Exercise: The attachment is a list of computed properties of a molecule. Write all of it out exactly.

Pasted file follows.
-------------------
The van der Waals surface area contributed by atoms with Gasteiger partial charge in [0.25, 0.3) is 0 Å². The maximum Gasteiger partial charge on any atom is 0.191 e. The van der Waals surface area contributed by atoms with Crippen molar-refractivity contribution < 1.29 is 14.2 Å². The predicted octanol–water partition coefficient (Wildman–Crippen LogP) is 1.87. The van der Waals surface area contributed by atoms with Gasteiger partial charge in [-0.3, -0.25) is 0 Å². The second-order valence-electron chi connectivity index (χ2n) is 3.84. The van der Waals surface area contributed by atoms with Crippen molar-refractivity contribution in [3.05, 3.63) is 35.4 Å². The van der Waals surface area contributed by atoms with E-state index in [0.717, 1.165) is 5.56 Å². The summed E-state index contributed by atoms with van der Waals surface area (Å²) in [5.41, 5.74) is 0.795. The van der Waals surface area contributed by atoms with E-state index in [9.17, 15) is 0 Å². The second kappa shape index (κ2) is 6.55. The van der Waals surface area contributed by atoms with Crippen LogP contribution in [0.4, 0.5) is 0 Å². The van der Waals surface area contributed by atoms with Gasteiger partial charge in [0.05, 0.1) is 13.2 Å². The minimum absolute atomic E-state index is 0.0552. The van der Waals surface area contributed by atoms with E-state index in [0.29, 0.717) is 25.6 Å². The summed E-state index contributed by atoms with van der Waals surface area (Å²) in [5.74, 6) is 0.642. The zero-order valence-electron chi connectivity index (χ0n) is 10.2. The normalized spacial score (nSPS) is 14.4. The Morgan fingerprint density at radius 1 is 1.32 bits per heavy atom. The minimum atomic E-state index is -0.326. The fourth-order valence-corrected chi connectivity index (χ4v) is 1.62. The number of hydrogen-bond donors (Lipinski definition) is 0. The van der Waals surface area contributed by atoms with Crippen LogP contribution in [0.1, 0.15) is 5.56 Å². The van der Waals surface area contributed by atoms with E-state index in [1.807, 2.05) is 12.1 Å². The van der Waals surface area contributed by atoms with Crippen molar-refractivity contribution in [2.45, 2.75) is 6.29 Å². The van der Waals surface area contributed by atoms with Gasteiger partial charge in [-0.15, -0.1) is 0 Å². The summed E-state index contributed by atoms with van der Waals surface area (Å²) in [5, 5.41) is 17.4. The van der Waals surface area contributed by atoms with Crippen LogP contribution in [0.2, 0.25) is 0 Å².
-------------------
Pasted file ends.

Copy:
The van der Waals surface area contributed by atoms with Gasteiger partial charge in [0.25, 0.3) is 0 Å². The maximum Gasteiger partial charge on any atom is 0.191 e. The van der Waals surface area contributed by atoms with Crippen molar-refractivity contribution < 1.29 is 14.2 Å². The predicted octanol–water partition coefficient (Wildman–Crippen LogP) is 1.87. The van der Waals surface area contributed by atoms with Gasteiger partial charge in [-0.3, -0.25) is 0 Å². The second-order valence-electron chi connectivity index (χ2n) is 3.84. The van der Waals surface area contributed by atoms with Crippen molar-refractivity contribution in [3.05, 3.63) is 35.4 Å². The van der Waals surface area contributed by atoms with E-state index in [0.717, 1.165) is 5.56 Å². The summed E-state index contributed by atoms with van der Waals surface area (Å²) in [5.41, 5.74) is 0.795. The van der Waals surface area contributed by atoms with E-state index in [9.17, 15) is 0 Å². The second kappa shape index (κ2) is 6.55. The van der Waals surface area contributed by atoms with Crippen LogP contribution in [0.4, 0.5) is 0 Å². The van der Waals surface area contributed by atoms with Gasteiger partial charge in [0.05, 0.1) is 13.2 Å². The minimum absolute atomic E-state index is 0.0552. The van der Waals surface area contributed by atoms with E-state index in [0.29, 0.717) is 25.6 Å². The summed E-state index contributed by atoms with van der Waals surface area (Å²) in [5.74, 6) is 0.642. The zero-order valence-electron chi connectivity index (χ0n) is 10.2. The normalized spacial score (nSPS) is 14.4. The Morgan fingerprint density at radius 1 is 1.32 bits per heavy atom. The minimum atomic E-state index is -0.326. The fourth-order valence-corrected chi connectivity index (χ4v) is 1.62. The number of hydrogen-bond donors (Lipinski definition) is 0. The van der Waals surface area contributed by atoms with Crippen LogP contribution in [0.1, 0.15) is 5.56 Å². The van der Waals surface area contributed by atoms with E-state index in [1.807, 2.05) is 12.1 Å². The van der Waals surface area contributed by atoms with Crippen molar-refractivity contribution in [2.45, 2.75) is 6.29 Å². The van der Waals surface area contributed by atoms with Gasteiger partial charge in [-0.15, -0.1) is 0 Å². The summed E-state index contributed by atoms with van der Waals surface area (Å²) in [5, 5.41) is 17.4. The van der Waals surface area contributed by atoms with Crippen LogP contribution in [0.2, 0.25) is 0 Å².